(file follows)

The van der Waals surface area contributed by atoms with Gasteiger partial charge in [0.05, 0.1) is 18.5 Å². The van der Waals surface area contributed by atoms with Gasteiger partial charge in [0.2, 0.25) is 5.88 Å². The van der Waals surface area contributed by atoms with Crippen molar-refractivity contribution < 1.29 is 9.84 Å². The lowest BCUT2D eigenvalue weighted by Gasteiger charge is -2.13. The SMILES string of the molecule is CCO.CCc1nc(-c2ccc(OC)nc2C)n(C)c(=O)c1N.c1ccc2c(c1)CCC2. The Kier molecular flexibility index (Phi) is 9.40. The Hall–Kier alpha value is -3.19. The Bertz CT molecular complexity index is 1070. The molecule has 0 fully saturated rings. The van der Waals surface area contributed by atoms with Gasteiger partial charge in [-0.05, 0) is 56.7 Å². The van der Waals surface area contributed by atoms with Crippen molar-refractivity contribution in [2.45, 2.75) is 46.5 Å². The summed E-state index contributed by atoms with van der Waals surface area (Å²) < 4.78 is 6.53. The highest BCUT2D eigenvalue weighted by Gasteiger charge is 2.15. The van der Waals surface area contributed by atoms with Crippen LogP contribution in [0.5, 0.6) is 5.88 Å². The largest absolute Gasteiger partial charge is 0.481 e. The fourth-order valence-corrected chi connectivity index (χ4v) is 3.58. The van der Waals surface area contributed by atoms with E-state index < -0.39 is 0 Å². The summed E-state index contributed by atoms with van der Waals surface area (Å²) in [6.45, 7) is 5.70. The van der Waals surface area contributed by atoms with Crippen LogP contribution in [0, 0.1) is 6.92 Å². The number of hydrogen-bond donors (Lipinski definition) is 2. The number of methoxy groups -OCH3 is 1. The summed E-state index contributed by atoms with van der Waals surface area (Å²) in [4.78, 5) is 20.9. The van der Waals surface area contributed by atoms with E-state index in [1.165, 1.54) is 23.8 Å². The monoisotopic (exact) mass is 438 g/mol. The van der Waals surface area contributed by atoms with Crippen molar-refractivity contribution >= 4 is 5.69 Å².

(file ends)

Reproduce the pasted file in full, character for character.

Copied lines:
The van der Waals surface area contributed by atoms with Gasteiger partial charge in [0.05, 0.1) is 18.5 Å². The van der Waals surface area contributed by atoms with Gasteiger partial charge in [0.2, 0.25) is 5.88 Å². The van der Waals surface area contributed by atoms with Crippen molar-refractivity contribution < 1.29 is 9.84 Å². The lowest BCUT2D eigenvalue weighted by Gasteiger charge is -2.13. The SMILES string of the molecule is CCO.CCc1nc(-c2ccc(OC)nc2C)n(C)c(=O)c1N.c1ccc2c(c1)CCC2. The Kier molecular flexibility index (Phi) is 9.40. The Hall–Kier alpha value is -3.19. The Bertz CT molecular complexity index is 1070. The molecule has 0 fully saturated rings. The van der Waals surface area contributed by atoms with Gasteiger partial charge in [-0.05, 0) is 56.7 Å². The van der Waals surface area contributed by atoms with Crippen molar-refractivity contribution in [2.45, 2.75) is 46.5 Å². The summed E-state index contributed by atoms with van der Waals surface area (Å²) < 4.78 is 6.53. The highest BCUT2D eigenvalue weighted by Gasteiger charge is 2.15. The van der Waals surface area contributed by atoms with Crippen LogP contribution in [0.5, 0.6) is 5.88 Å². The largest absolute Gasteiger partial charge is 0.481 e. The fourth-order valence-corrected chi connectivity index (χ4v) is 3.58. The van der Waals surface area contributed by atoms with E-state index < -0.39 is 0 Å². The summed E-state index contributed by atoms with van der Waals surface area (Å²) in [6.45, 7) is 5.70. The van der Waals surface area contributed by atoms with Crippen LogP contribution in [0, 0.1) is 6.92 Å². The number of hydrogen-bond donors (Lipinski definition) is 2. The number of methoxy groups -OCH3 is 1. The summed E-state index contributed by atoms with van der Waals surface area (Å²) in [4.78, 5) is 20.9. The van der Waals surface area contributed by atoms with E-state index in [1.165, 1.54) is 23.8 Å². The monoisotopic (exact) mass is 438 g/mol. The van der Waals surface area contributed by atoms with Crippen molar-refractivity contribution >= 4 is 5.69 Å².